V-shaped SDLC model is an extended waterfall model, in which the testing (verification) and development (validation) stages go parallelly, the testing stages correspond to certain development stages. This model has a strict plan and like in a waterfall model, the next stage doesn’t begin until the previous one is finished. According to this model, testing is done hierarchically and every stage has a certain deliverable. Errors are easy to detect at the early stages. 

V-shaped Model

When to use a V-shaped model?

This model emphasizes the testing activities and enhances the probability of delivering a high-quality and error-free product. V models is the best pick when:

  • The project is small and all the requirements are clear
  • Qualified software engineers, especially testers are available
  • The project requires thorough testing
  • Exhaustive technical resources are available

 

Advantages of V-shaped model

  • Each stage has definite outcomes so it is easy to manage
  • Phases are completed one by one
  • Testing is performed in the early stages
  • Clear and easy-to-use
  • Project management and tracking results are simple.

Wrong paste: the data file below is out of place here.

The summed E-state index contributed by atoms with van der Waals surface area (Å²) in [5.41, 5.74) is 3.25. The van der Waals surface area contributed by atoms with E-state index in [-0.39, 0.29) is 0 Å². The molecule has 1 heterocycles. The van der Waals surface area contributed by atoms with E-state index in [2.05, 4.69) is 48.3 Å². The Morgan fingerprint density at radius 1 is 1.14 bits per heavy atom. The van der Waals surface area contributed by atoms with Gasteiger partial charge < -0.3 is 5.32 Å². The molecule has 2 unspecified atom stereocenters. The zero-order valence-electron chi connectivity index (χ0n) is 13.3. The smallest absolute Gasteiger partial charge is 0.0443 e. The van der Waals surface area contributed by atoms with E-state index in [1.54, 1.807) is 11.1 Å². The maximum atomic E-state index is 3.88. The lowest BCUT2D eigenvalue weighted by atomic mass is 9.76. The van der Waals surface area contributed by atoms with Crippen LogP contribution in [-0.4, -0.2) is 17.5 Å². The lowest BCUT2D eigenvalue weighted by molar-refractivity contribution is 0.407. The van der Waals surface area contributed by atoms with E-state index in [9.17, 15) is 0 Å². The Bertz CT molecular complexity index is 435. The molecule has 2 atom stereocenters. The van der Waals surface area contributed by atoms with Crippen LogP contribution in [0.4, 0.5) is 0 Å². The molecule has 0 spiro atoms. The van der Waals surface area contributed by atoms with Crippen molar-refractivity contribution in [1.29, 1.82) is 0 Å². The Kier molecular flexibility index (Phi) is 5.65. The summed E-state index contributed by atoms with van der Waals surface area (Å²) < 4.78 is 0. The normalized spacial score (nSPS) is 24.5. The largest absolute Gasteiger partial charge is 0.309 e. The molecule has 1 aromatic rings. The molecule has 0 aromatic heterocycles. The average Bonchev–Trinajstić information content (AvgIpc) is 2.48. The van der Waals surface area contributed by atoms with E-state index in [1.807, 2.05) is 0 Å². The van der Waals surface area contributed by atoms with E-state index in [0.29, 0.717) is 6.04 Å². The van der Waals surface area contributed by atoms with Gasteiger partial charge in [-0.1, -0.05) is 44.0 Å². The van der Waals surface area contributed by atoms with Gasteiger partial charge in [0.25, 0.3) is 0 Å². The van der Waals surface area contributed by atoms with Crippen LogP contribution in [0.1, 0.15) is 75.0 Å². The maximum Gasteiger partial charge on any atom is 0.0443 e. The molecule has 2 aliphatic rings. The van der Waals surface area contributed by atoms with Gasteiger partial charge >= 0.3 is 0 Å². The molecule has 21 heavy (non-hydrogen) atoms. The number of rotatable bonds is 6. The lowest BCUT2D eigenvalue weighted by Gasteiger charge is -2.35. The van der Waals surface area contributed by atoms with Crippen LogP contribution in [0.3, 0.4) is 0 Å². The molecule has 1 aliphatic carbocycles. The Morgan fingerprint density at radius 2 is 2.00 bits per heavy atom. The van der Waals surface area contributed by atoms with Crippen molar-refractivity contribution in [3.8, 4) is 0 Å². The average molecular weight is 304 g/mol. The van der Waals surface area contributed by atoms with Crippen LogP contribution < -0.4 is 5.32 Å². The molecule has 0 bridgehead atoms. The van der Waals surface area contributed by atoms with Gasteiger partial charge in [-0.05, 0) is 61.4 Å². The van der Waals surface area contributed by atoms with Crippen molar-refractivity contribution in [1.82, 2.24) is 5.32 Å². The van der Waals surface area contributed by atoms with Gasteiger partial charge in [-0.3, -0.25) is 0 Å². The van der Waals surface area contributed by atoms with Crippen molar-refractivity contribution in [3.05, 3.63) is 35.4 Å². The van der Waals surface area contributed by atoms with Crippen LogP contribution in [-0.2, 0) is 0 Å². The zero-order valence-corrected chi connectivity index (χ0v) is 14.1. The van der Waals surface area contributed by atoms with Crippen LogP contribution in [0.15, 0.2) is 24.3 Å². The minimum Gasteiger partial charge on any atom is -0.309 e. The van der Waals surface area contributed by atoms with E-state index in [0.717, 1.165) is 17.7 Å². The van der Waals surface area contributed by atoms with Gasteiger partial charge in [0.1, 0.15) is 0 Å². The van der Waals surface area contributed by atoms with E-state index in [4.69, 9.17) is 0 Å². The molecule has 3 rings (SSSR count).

Disadvantages of V-shaped model

  • Not flexible
  • Relatively high risks
  • Phase iteration is not supported
  • Handling concurrent events is difficult

 

Spiral model

According to the spiral model, the software development life cycle is divided into repetitive architecture and prototyping stages. The main problem of this SDLC model is to find the right moment to move on to the following stage. Every stage encompasses such phases as: planning, risk analysis, engineering and testing, and evaluation.  These stages are repeated multiple times until the product is ready. For now, it is one of the most flexible methodologies that gives developers much freedom to create a highly personalized product. Shifting to the next stage is done even if work on the previous one is not completed. 

When to use the spiral model?

This model is popular for software development because of its enhanced risk reduction and Here are the cases when the spiral model is the most appropriate:

  • The budget is limited and risk evaluation is significant
  • The customer is not sure about the project requirements
  • The projects with high-risk level
  • Projects with complex requirements 
  • For long-lasting projects according to the possibility of changes
  • Customer feedback is essential, especially for new product lines
  • The user needs are not defined

 

Advantages of the Spiral model